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The M320 Grenade Launcher Is Finally In The Marines’ Hands
For years, the Marine Corps has relied on the tried and battle-tested but tired M203 grenade launcher gracing their rifle muzzles, but the times, they are a-changin’. Only eight years after the Army got theirs, the Corps has finally gotten its hands on the M320 grenade launcher.
The 2nd Combat Engineer Battalion became one of the first Marine units to receive the new grenade launcher when they took them out to the range at Camp Lejeune, North Carolina, on June 6.
The most significant difference between the M320 and the M203 is the former’s ability to be used as a standalone system; the M203 is permanently affixed to a rifle. The old M203’s leaf leaf sight can mess with your weapon’s optics, too. But the sights on the M320 are more flexible, which makes you a bit likelier to hit, or at least land near, your target. The M320 loads from the side, which allows for longer projectiles with increased velocity, compared to those fired from the M203, an under-the-barrel breechloader.
“The M320 definitely provides our Marines with a more efficient weapon system,” Cpl. Nelson Gay, a squad leader with 2nd CEB said in a Marine Corps statement. “The M320 has an increased rate of fire, and also allows the operator to acquire their targets much faster; used as either a standalone weapon or on a host weapon, it’s an accurate and efficient system.”
A Marine aims an M320 grenade launcher module at a target at Camp Lejeune, North Carolina on June 6, 2017.U.S. Marine Corps photo by Pfc. Taylor Cooper
The M320, like most grenade launchers, provides significant firepower to ground troops, allowing them to engage enemy combatants, obscure or mark areas with smoke, and hit targets or bad guys that aren’t reachable with direct fire.
While this is good news for the service, it’s sure to make plenty of current and former Marines remember an old Corps truism: We get everyone else’s hand me downs.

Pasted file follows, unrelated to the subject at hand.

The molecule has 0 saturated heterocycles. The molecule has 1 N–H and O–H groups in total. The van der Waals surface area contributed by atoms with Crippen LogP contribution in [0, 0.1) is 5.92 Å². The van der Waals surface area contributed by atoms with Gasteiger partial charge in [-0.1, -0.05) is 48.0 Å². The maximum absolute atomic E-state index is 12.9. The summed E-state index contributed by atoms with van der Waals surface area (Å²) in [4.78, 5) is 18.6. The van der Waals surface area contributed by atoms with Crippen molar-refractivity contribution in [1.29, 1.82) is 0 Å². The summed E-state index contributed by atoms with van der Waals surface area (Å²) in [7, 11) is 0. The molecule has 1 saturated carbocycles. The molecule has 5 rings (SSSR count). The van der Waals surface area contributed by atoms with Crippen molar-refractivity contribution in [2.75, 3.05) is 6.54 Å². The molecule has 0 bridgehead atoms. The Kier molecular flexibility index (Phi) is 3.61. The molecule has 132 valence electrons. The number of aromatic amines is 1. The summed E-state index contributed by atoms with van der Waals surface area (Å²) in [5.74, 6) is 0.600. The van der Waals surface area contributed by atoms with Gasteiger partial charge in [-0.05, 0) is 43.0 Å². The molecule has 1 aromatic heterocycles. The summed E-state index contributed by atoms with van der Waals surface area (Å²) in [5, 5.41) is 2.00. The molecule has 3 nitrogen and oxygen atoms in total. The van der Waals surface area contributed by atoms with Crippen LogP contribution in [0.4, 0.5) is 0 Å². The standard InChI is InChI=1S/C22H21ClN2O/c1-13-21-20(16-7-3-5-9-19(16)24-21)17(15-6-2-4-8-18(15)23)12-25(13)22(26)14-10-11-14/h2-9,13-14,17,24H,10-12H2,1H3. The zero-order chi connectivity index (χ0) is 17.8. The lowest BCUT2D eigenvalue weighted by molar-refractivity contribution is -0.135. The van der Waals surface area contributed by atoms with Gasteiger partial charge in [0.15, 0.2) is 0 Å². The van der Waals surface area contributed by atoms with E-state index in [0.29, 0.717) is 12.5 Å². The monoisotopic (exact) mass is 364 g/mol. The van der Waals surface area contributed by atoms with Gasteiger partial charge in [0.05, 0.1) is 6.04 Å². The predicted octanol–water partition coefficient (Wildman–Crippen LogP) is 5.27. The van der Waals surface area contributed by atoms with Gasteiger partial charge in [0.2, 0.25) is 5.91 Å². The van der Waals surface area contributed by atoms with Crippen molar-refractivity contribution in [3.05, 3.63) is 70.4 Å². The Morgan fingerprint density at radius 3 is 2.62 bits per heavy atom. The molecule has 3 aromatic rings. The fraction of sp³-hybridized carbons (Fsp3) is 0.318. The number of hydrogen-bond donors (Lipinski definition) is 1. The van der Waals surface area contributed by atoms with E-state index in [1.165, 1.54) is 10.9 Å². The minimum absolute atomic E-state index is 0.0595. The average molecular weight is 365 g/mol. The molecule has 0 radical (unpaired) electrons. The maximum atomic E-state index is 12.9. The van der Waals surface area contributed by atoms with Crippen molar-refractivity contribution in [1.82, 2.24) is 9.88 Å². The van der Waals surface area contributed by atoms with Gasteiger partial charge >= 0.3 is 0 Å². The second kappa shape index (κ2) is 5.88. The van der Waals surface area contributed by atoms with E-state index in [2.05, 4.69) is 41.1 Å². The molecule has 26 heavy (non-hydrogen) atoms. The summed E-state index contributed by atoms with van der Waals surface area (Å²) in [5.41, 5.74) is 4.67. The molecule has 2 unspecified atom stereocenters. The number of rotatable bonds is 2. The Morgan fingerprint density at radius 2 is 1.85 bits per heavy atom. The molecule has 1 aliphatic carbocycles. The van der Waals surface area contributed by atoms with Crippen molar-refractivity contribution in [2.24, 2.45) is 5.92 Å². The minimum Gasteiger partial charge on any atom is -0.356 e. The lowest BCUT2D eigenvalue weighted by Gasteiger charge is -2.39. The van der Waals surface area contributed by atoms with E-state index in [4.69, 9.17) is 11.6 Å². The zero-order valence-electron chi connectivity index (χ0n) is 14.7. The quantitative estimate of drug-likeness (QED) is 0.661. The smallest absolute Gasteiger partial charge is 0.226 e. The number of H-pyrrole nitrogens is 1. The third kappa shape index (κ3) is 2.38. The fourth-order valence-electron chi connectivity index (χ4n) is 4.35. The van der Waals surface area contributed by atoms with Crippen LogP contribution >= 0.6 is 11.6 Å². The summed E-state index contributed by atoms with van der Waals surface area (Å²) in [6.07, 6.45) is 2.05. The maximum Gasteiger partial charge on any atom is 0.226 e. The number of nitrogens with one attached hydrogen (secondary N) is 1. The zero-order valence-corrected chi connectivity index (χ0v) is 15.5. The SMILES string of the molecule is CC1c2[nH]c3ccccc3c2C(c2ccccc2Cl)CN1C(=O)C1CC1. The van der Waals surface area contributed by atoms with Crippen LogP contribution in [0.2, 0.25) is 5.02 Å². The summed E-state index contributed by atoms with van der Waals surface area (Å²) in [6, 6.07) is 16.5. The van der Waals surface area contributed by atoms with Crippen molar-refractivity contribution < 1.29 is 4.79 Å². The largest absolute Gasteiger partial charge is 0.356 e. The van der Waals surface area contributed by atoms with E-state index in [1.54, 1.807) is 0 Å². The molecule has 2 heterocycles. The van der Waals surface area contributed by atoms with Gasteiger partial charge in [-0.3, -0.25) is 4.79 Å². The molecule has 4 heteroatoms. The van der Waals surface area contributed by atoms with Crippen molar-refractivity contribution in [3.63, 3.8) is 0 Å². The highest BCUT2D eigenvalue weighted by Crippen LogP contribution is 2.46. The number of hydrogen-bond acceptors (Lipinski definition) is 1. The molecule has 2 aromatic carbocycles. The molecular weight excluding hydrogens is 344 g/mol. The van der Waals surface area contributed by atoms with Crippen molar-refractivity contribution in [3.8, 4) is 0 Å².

With the Army already producing a fancy new combat helmet, and the Corps just announcing they’ll finally have enough Enhanced Combat Helmets for all Marines, it makes you wonder where these M320s came from.
In completely unrelated news, the Army is looking at a replacement for the M320.
WASHINGTON, D.C. — The Department of Defense has released some information on its revamped approach to vetting and security concerns for foreign military students in the United States.
Some initial information came Friday, a few days before Secretary of Defense Mark Esper's visit to Naval Air Station Pensacola to discuss new vetting and security procedures with installation leadership.
The DoD began its review of those procedures following the Dec. 6 shooting at NAS Pensacola that left three people dead and eight others injured. The gunman, 21-year-old Saudi lieutenant Mohammed Saeed Alshamrani, a flight student, was fatally shot by an Escambia County sheriff's deputy.
In a Galaxy — err, I mean, on a military base far, far away, soldiers are standing in solidarity with galactic freedom fighters.
Sitting at the top of an Army press release from March 2019, regarding the East Africa Response Force's deployment to Gabon, the photo seems, at first glance, just like any other: Soldiers on the move.
But if you look closer at the top right, you'll find something spectacular: A Rebel Alliance flag.
Three sailors from the aircraft carrier USS Dwight D. Eisenhower have been charged in connection with the Dec. 17 brawl at a holiday party in Norfolk, Virginia, that was caught on video.
DUBAI (Reuters) - An Iranian lawmaker offered a $3 million reward to anyone who killed U.S. President Donald Trump and said Iran could avoid threats if it had nuclear arms, ISNA news agency reported on Tuesday amid Tehran's latest standoff with Washington.
U.S. disarmament ambassador Robert Wood dismissed the reward as "ridiculous", telling reporters in Geneva it showed the "terrorist underpinnings" of Iran's establishment.
DAVOS, Switzerland (Reuters) - Swiss officials foiled an apparent spying operation by Russians posing as plumbers in Davos, site of the World Economic Forum's annual meeting, a newspaper reported on Tuesday, but police did not confirm key details of the account.
The report in the Tages-Anzeiger newspaper said the two Russians were checked by Swiss police in August last year in the ski resort, which is hosting the WEF gathering of the global business and political elite this week. The pair presented diplomatic passports and left the country, the paper said.